Nice to see Windows 7 is covered (somewhat) but we need it extended to XP and Vista (natively) as well.
Apparently, PGP® didn’t like ElcomSoft’s booth at a recent security conference. Things got all ugly and stuff.
PGP takes action against Elcomsoft - The H Security
ElcomSoft claimed (kinda) it’s product could break PGP® encrypted systems.
PGP® say “oh no you did’nt”
And ElcomSoft say “Oh yeah we did”
The conference organizer did a take-down of a ElcomSoft booth sign…
And the gloves came off in a coldly polite blog-war.
What does “The only way to break into PGP” mean? – ElcomSoft Blog
Lies, Damned Lies, and Marketing – PGP® Blog
You Might Need a Longer Passphrase – PGP® Blog
I’ve read the materials. I’m no crypto expert or certified security guru. That said as far as my unsophisticated brain works here’s how I see it. ElcomSoft has a method to go at the passphrase used by PGP® whole-disk encryption solutions which (given enough time and computing resources) can either theroretically or realistically allow entry onto a PGP® WDE system. It doesn’t break the crypto algorithms used by PGP®. Nor do ElcomSoft claim to do so (to the best of my reading). They just use their software and techniques to brute-force the user’s PGP® passphrase to gain entry to the disk. PGP® called “shenanigans” due to some technical reading about ElcomSoft’s claim.
Reminded me embarrassingly of a former presidents public statements regarding a former intern and “technically” being correct in his wordage/point but in common application, it wasn’t much different.
Anyway….before someone on one of these sides pulls out a blue-dress stashed in the closet, my take as a silly end-user and lowly sysadmin is that it is interesting that ElcomSoft does offer a tool that given enough time and power, could possibly be used by an investigator to breach a PGP® WDE system.
Of course, if you are deploying PGP® WDE in an enterprise solution and using their Universal Server configuration, then you should have access to the system’s PGP® WDE recovery token that would be sufficient to gain access to the full drive contents with no fluff or fuss.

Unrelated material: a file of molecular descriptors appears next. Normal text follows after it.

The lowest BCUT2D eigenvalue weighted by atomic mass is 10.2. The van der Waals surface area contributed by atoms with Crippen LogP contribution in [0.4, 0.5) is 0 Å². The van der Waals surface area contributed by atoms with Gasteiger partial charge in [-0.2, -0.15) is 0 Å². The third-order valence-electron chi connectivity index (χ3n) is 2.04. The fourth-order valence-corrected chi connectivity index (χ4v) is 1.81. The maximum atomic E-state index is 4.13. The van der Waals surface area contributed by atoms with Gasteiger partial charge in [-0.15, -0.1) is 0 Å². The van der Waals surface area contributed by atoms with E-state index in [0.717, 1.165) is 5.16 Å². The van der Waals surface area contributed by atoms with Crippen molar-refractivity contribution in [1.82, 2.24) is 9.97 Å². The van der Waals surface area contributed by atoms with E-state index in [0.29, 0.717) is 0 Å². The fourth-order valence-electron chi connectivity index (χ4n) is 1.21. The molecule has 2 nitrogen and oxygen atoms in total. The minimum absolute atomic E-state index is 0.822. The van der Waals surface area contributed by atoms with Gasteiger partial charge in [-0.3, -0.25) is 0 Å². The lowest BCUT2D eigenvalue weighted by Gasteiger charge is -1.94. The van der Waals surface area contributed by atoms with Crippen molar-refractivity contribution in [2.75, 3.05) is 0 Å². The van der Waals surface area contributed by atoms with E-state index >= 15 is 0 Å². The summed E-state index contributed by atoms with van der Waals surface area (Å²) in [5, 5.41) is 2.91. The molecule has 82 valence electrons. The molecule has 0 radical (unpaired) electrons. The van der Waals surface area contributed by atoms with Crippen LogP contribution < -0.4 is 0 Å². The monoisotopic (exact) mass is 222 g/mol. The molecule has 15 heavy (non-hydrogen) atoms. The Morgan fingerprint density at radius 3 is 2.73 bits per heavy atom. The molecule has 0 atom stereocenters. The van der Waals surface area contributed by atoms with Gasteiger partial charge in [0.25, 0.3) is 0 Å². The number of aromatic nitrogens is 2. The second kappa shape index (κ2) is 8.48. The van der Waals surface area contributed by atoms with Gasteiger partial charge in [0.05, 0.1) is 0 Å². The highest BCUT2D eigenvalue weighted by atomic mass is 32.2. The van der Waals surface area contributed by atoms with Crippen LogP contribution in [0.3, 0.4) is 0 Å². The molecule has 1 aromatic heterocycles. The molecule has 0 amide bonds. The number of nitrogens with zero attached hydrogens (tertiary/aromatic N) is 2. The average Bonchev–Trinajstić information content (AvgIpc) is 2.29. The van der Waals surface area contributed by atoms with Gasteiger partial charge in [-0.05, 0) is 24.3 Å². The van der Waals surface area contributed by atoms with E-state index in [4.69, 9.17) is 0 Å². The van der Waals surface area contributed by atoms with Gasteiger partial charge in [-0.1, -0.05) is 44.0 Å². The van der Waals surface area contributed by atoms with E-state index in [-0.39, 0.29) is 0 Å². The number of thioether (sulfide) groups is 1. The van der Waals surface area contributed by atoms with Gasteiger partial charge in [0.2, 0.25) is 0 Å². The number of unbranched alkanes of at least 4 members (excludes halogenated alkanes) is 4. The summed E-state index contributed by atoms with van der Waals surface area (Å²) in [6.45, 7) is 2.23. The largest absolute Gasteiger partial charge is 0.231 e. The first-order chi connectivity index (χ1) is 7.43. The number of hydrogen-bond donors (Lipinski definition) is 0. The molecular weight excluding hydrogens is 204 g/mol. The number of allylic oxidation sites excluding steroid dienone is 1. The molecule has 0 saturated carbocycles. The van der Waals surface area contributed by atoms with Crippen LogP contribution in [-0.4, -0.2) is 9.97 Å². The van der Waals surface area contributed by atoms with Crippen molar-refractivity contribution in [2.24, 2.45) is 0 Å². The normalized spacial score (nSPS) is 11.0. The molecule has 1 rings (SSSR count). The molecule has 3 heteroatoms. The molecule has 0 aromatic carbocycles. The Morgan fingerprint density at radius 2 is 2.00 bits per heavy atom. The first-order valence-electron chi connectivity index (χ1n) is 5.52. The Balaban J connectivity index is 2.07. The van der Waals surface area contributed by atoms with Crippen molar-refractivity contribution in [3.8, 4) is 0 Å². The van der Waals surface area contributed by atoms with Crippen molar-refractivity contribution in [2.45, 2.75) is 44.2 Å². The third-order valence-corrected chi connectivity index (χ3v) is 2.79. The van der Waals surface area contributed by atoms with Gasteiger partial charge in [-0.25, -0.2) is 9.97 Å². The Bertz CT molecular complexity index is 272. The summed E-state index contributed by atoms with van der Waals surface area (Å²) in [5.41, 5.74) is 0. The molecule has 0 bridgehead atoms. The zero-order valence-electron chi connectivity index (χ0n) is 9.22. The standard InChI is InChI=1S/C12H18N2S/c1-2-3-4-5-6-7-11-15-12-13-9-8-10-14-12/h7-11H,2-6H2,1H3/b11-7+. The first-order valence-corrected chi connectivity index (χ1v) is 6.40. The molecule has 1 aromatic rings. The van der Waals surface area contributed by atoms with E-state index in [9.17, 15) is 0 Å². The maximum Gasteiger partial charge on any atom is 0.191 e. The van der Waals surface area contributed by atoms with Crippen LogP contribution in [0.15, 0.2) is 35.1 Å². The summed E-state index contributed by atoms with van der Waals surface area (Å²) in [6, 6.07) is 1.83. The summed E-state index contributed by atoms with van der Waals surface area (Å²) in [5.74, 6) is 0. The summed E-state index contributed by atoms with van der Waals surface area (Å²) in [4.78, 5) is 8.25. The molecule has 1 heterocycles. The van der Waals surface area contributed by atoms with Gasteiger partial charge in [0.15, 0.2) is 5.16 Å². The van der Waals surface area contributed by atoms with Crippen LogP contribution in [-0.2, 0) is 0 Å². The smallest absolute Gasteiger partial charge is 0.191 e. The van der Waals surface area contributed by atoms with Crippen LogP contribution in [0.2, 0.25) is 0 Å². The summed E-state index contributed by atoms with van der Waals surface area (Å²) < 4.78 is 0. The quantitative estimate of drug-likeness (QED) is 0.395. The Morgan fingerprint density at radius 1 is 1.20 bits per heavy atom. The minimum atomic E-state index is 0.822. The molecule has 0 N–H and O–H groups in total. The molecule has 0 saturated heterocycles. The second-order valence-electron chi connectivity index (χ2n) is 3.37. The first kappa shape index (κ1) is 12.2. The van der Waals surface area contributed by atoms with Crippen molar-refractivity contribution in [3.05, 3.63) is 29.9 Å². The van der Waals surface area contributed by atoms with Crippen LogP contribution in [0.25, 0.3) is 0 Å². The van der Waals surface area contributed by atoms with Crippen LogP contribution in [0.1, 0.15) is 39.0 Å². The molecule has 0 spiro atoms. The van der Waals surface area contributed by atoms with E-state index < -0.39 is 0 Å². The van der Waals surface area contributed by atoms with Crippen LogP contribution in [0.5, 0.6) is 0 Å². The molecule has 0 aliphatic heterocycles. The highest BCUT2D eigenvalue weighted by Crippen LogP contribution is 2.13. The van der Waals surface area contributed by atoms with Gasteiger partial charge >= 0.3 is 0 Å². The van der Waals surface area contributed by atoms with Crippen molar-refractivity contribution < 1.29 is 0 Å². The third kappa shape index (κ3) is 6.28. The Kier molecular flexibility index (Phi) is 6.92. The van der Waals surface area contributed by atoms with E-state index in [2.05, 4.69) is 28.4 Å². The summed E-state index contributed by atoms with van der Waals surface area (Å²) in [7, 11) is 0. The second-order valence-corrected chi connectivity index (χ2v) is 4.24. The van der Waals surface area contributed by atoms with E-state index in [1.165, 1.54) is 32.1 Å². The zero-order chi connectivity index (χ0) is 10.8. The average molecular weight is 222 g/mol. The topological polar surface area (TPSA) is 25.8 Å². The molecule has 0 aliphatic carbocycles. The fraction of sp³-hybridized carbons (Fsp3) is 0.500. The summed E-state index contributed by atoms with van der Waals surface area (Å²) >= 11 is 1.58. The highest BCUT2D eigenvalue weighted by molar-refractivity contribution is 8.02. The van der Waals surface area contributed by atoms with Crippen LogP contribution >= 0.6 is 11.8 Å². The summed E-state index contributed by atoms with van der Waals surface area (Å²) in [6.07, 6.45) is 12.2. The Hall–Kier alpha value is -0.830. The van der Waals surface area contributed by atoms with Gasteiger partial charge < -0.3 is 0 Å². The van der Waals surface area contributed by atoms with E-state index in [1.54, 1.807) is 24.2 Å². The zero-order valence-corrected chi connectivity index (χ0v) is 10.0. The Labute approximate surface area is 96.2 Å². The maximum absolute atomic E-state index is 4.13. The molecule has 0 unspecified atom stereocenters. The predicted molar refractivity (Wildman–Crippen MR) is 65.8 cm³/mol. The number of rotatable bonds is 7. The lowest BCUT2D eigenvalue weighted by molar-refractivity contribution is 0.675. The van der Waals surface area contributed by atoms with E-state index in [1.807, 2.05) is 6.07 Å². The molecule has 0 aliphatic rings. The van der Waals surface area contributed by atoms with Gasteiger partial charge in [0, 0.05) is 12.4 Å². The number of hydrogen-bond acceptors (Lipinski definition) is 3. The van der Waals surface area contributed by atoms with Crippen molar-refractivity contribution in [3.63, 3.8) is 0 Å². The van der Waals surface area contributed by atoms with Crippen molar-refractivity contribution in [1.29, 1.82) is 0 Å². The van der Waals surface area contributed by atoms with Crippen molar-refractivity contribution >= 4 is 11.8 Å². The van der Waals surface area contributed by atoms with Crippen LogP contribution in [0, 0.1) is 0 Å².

I’m not taking sides here. We use PGP® WDE solutions and it is a very mature and rock-solid security solution. Good stuff.
And I’ve used some of ElcomSoft’s tools for getting into passworded/secured Microsoft Office documents and files. It too was a mature a rock-solid security solution.
Two good products with two company leaders who feel a need to support their products.
While we are speaking about encryption….
Before I go any further, I must say that while we use PGP® WDE solution at work, an excellent and highly regarded Open Source whole-disk encryption solution (as well as hidden encrypted volume solutions) is TrueCrypt.
I like it a lot. Probably the majority of users of this product use it for legitimate reasons; to secure their personal and private data from loss in the event of theft or loss of their system hard-drive(s), or to keep data from unauthorized organizations, governments, or other agencies.
However, I would imagine that some folks (tin-foil hat wearing or nefarious) might find benefit in hiding and encrypting data from law-enforcement or employers.
In these specific cases, incident responders and law-enforcement officers might need a method to try to locate these hidden and encrypted volumes for their investigation.
(Additional homework reading: IANAL but you might find context benefit in this Cyb3rcrim3 blog post: Unlawful Use of Encryption as well as these other related posts on the encryption subject for fresh legal perspectives.)
It’s one thing to identify that a disk/image contains known/visible files for review and inspection. It’s also pretty easy to see that whole-disk-encryption has been applied to a volume or physical drive. It’s a lot harder to try to find something that doesn’t normally exist or give away its presence by design such as a hidden volume or TrueCrypt file. Kind of an anti-forensics technique of stealth. TrueCrypt refers to this as plausible deniability.
[TrueCrypt] provides two levels of plausible deniability, in case an adversary forces you to reveal the password:
1) Hidden volume (steganography) and hidden operating system.
2) No TrueCrypt volume can be identified (volumes cannot be distinguished from random data).